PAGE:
DO NOT PUBLISH
Appellant Charlene I. Johnson appeals from the district court's grant of summary judgment in favor of Appellee Royal Caribbean Cruise, Ltd. ("Royal") on her claim of negligence that resulted in personal injury while she was a passenger aboard Royal's Oasis of the Seas cruise ship. Specifically, Johnson appeals the district court's finding that a liability waiver she signed is not rendered void by 46 U.S.C. § 30509.
Johnson was a passenger on the Oasis of the Sea cruise ship owned by Royal. One of the attractions of this ship was the FlowRider—a simulated surfing and body boarding activity. Before purchasing a ticket to participate in the FlowRider attraction, Johnson was instructed to sign her name to an electronic "Onboard Activity Waiver" ("the waiver"). When she signed her name to the waiver, Johnson agreed to release Royal and its employees from actions "arising from any accident [or] injury. . . resulting from . . . [her] participation in any or all of the shipboard activities [she] has selected." [R. 93-1]. While receiving instruction for the body boarding portion of FlowRider, Johnson received instructions from an instructor employed by Royal ("Mike") that deviated from the regular use of the body boards, which are different from the surfboards. Mike instructed Johnson to stand on the body board while he was holding it. When he released the board, Johnson fell off the board and suffered a fractured ankle. The maneuver attempted by Mike with Johnson was in violation of Royal's safety guidelines for the FlowRider attraction. These guidelines specifically state that the boards for the surfing portion can be stood upon, while the boards used for the body boarding portion should only be used while lying down.
After Johnson filed a complaint alleging injury due to Royal's negligence, Royal moved for summary judgment. Royal argued that the waiver precluded Johnson from recovering for these injuries. Johnson filed a cross-motion for summary judgment arguing the waiver was rendered void by 46 U.S.C. § 30509. The district court granted Royal's summary judgment motion and denied Johnson's. First, the district court found that the general maritime law—and thus 46 U.S.C. § 30509—did not apply to this case. Second, the district court found that even if the general maritime law did apply, 46 U.S.C. § 30509 was inapplicable, and the waiver was still enforceable.
This court reviews "the district court's grant of summary judgment de novo, considering all the evidence and factual inferences in the light most favorable to the non-moving party." Flava Works, Inc. v. City of Miami, 609 F.3d 1233, 1236 (11th Cir. 2010).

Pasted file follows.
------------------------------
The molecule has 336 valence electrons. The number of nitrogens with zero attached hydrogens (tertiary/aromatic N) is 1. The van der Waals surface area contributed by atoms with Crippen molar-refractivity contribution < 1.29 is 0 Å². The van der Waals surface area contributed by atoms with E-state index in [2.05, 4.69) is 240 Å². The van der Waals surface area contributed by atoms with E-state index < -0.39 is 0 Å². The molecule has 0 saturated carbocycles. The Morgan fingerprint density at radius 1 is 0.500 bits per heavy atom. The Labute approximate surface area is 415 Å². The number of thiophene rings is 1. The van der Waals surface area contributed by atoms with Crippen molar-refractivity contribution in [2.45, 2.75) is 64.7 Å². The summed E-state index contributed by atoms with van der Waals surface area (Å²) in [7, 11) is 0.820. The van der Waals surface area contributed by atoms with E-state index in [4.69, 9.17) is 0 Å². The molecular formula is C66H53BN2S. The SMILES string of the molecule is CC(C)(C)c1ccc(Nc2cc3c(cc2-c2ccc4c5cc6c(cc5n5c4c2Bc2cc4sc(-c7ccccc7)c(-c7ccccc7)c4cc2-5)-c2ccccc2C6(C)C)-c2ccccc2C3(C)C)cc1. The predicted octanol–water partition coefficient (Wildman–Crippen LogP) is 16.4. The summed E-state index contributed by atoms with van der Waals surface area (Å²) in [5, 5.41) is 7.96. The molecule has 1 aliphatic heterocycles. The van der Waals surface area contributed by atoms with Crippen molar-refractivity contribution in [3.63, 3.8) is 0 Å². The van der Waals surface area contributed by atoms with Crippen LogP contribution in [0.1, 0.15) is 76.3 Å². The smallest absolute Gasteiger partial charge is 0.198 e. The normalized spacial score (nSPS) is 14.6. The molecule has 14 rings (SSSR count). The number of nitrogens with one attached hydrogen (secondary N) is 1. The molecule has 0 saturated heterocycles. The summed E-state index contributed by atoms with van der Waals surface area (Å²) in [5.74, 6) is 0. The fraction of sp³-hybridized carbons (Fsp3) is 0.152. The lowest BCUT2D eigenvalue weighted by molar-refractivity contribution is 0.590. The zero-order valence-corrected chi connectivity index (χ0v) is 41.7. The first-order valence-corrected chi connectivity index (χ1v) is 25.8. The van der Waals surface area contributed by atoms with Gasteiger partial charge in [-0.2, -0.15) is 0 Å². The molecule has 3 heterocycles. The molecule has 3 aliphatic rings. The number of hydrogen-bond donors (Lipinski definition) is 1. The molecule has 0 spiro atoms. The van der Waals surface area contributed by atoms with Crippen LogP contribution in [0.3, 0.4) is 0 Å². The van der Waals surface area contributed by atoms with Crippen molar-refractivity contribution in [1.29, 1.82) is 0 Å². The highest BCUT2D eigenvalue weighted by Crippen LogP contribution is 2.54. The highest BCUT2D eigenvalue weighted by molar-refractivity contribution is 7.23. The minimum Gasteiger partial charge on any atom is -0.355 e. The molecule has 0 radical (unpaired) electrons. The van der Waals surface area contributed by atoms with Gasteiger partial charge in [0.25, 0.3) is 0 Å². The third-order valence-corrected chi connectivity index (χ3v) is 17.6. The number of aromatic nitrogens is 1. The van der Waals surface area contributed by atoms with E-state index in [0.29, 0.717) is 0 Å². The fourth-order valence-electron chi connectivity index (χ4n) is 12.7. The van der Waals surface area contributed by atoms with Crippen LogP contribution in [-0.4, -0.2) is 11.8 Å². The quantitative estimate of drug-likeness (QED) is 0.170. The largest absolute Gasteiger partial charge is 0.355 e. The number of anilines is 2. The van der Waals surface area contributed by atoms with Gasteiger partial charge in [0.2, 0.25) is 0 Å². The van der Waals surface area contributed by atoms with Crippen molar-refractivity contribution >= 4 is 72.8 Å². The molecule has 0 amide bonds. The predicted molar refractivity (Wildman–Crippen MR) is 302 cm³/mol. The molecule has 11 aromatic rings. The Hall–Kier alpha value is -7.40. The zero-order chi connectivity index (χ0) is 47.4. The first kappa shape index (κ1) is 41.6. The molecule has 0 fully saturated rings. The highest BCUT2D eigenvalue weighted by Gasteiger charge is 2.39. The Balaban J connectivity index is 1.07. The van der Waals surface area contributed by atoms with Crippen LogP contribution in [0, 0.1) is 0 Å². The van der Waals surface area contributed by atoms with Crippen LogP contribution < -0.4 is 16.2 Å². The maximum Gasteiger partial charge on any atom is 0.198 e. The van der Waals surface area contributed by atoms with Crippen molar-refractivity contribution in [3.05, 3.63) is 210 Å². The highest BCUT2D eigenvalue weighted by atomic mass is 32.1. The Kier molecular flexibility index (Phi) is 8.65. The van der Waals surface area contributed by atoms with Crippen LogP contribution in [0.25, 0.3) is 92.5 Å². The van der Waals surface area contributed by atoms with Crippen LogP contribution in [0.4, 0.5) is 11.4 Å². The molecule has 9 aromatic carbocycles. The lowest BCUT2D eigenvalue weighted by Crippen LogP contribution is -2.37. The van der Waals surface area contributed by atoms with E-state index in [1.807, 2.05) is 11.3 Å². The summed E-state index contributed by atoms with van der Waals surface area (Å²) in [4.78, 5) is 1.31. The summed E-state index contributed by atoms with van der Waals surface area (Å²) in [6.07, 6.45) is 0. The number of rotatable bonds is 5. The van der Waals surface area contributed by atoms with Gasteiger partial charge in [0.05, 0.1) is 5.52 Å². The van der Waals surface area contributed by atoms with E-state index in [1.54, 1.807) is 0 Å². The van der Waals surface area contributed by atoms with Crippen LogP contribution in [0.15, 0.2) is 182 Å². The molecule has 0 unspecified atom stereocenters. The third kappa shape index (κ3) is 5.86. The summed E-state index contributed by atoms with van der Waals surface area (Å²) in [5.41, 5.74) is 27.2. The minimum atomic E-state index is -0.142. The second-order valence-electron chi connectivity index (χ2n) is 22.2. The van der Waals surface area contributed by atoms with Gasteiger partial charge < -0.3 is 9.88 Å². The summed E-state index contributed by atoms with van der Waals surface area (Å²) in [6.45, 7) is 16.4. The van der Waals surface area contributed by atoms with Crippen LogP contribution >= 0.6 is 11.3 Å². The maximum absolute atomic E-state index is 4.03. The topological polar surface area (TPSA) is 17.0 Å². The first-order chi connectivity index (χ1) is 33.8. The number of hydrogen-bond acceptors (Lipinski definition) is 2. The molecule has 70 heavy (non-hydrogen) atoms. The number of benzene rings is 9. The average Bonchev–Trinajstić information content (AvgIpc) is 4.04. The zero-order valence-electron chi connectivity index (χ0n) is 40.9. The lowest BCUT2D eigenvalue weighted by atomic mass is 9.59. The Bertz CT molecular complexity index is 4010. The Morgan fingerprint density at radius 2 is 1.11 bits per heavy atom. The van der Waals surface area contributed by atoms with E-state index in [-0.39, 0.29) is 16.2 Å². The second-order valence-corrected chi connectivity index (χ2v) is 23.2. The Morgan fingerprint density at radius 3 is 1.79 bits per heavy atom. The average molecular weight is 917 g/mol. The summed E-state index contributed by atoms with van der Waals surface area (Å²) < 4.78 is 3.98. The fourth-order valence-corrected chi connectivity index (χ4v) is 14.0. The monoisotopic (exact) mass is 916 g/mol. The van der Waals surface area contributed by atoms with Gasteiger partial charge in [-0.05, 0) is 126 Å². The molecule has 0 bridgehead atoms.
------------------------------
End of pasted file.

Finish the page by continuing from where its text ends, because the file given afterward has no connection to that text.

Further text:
The waiver at issue in this case is only enforceable if it does not run afoul of 46 U.S.C. § 30509, which prohibits "the owner . . . or agent of a vessel transporting passengers between . . . a port in the United States and a port in a foreign country" from including in a "contract a provision limiting the liability of the owner . . . or agent for personal injury or death caused by the negligence or fault of the owner or the owner's employees or agents." 46 U.S.C. § 30509(a)(1)(A). Any such provision is rendered void and will not be enforced. 46 U.S.C. § 30509(a)(2).
In order to determine if this statute is applicable to the case at bar, we must follow the rules of statutory construction. United States v. Silva, 443 F.3d 795, 797 (11th Cir. 2006). "The first rule in statutory construction is to determine whether the language at issue has a plain and unambiguous meaning with regard to the particular dispute. If the statute's meaning is plain and unambiguous, there is no need for further inquiry." United States v. One 1990 Beechcraft, 619 F.3d 1275, 1279 (11th Cir. 2010). Judges are to "ascertain—neither to add nor to subtract, neither to delete nor to distort" the words with which Congress has expressed its purpose. 62 Cases of Jam v. United States, 340 U.S. 593, 596, 71 S.Ct. 515, 518 (1951).
The waiver at issue is clearly a contract with a provision that limits "the liability of the owner . . . for personal injury or death caused by the negligence or fault of the owner or the owner's employees or agents." 46 U.S.C. § 30509(a)(1)(A). Royal is also undoubtedly "the owner . . . of a vessel transporting passengers between . . . a port in the United States and a port in a foreign country." 46 U.S.C. § 30509(a)(1)(A). Congress has spoken on this very type of waiver and has unequivocally prohibited it and rendered it void. 46 U.S.C. § 30509(a)(2). The statute contains no exceptions regarding the type of activity—whether recreational, ultra hazardous, or otherwise—in which the passenger is partaking when the injury occurs nor where the particular provision is found—whether on the back of a ticket or in a separate, signed, electronic document as here. See 46 U.S.C. § 30509.
In deciding that 46 U.S.C. § 30509 does not render this particular waiver void, the district court focused on the purported policy rationale behind the enactment of the statute. [R. 134 at 5.] However, what the district court did not do is look to the plain and unambiguous meaning of the language of the statute and apply it to the current case. Had the district court done so, it would have been clear that the statute most certainly applies, and this waiver is void. Finally, the district court notes that similar waivers have been upheld when injuries occurred to participants in inherently dangerous, land-based activities. [R. 134 at 8.] This argument holds no weight, however, because 46 U.S.C. § 30509 clearly applies to owners of vessels transporting passengers between ports, not land based operators. That Congress saw fit to void liability waivers in one situation and not the other is clearly apparent and makes any comparison of the two irrelevant.
For the foregoing reasons, we reverse the judgment of the district court and remand this case for further proceedings consistent with this opinion.